The Rambam writes (Hil Chanukah 3:4-5)
כל שחייב בקריאת המגילה, חייב בהדלקת נר חנוכה; והמדליק אותה בלילה הראשון, מברך שלוש ברכות
The Rambam then goes on to say there is a mitzvah of saying hallel with a bracha, and continues:
אף על פי שקריאת ההלל מצוה מדברי סופרים, מברך עליה אשר קידשנו במצוותיו וציוונו, כדרך שמברך על המגילה ועל העירוב--שכל ודאי של דבריהם, מברכין עליו.The Rambam tells us not to be troubled by the fact that we say a bracha on the derabbanan of hallel because it is no different than megillah and eiruv where we also recite brachos.
Why does the Rambam address himself to this issue of how we are allowed to recite a bracha on a derabbanan only in halacha 5 when he speaks about hallel and not in halacha 4 where he speaks about the brachos on ner Chanukah? Those brachos are also on a takanah derabbanan, and furthermore, the gemara addresses itself to the question in the context of new Chanukah, not hallel!
Secondly, why does the Rambam prove that you can say a bracha on a derabbanan from the examples of megillah and eiruv and not from the case of ner Chanukah which he just spoke about in halacha 4?!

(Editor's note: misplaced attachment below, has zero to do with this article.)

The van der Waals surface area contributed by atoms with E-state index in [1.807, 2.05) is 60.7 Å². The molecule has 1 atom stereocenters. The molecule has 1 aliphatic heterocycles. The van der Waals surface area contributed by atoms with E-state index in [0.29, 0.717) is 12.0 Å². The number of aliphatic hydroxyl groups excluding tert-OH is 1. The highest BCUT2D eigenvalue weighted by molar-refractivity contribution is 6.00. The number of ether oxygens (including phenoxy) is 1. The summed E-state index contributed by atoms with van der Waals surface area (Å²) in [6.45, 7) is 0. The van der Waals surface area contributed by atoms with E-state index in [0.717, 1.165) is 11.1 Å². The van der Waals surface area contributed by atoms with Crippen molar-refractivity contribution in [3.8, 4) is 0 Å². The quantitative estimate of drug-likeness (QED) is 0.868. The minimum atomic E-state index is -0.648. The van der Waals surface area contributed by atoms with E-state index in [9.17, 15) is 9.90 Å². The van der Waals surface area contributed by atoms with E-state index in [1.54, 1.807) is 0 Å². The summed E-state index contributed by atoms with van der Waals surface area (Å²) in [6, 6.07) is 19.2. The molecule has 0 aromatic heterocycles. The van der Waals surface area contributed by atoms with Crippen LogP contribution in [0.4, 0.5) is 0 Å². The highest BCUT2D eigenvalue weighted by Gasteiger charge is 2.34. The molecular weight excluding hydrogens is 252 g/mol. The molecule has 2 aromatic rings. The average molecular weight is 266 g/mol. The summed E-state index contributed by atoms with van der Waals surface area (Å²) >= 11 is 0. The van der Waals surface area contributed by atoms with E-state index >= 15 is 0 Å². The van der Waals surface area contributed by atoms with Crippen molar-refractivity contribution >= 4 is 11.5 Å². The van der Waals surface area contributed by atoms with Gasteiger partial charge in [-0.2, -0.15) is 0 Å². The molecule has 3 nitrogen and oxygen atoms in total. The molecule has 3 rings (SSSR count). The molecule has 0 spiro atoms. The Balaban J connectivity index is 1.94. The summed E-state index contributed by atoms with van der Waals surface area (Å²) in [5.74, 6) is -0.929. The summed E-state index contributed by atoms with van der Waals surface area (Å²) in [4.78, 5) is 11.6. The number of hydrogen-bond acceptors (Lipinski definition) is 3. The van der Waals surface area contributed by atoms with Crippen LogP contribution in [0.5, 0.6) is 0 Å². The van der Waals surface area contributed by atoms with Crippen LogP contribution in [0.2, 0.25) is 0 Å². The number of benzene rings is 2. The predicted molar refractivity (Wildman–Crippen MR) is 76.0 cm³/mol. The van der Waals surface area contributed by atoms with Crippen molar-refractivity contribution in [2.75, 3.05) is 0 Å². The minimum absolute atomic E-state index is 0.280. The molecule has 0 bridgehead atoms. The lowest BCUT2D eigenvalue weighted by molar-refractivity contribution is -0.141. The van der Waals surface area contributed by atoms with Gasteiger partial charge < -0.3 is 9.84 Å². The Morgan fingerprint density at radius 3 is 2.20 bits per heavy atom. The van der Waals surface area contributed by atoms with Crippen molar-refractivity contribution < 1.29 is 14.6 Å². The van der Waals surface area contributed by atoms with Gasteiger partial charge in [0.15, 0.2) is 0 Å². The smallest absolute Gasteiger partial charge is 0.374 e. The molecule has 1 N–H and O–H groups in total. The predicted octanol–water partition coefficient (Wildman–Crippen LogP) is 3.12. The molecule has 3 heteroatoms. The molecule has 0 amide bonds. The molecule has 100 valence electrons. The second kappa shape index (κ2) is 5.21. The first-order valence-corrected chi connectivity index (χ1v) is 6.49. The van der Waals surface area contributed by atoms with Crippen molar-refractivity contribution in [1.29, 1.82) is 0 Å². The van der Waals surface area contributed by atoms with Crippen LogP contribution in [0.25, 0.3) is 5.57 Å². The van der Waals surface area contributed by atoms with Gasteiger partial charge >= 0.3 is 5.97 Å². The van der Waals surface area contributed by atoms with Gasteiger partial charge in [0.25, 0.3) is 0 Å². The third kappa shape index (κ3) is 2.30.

Based on the chiddush we quoted yesterday from R’ Ya’akov Emden, the Rambam makes fits beautifully. R’ Y.E. suggested that the brachos on ner Chanukah are different than all other brachos is that they serve to define the ner as a cheftza shel mitzvah and not just as a lamp in your living room. The brachos are part and parcel of the mitzvah of hadlakah, not a separate din.
Therefore, the Rambam was not bothered by why we recite brachos on ner chanukah. Without a bracha, it’s just a lamp in your living room – those brachos are a crucial component of the mitzvah. The Rambam was only bothered by why we can say brachos on other mitzvos derabbanan where the bracha is just an added element.
This also explains why the Rambam used the examples of megillah and eiruv and not ner chanukah to make his case for reciting brachos on all dinim derabbanan.
(I found this diyuk in Rambam in R’ Moshe Brown’s (no relation) sefer Ma’adanei Moshe, but he explains it just slightly differently [he says that there is a kiyum of pirsumei nisa inherent in the hadlakah which must be accomplished by the recitation of brachos], with a nafka minah l’dina, so ayen sham if you are interested.
G.U. in a comment yesterday also suggested that perhaps the ikar takanah is the hoda’ah through brachos and al hanisim and the hadlakah is just a means to provide a context to that expression. This is a beautiful sevara that explains a lot of other things as well...)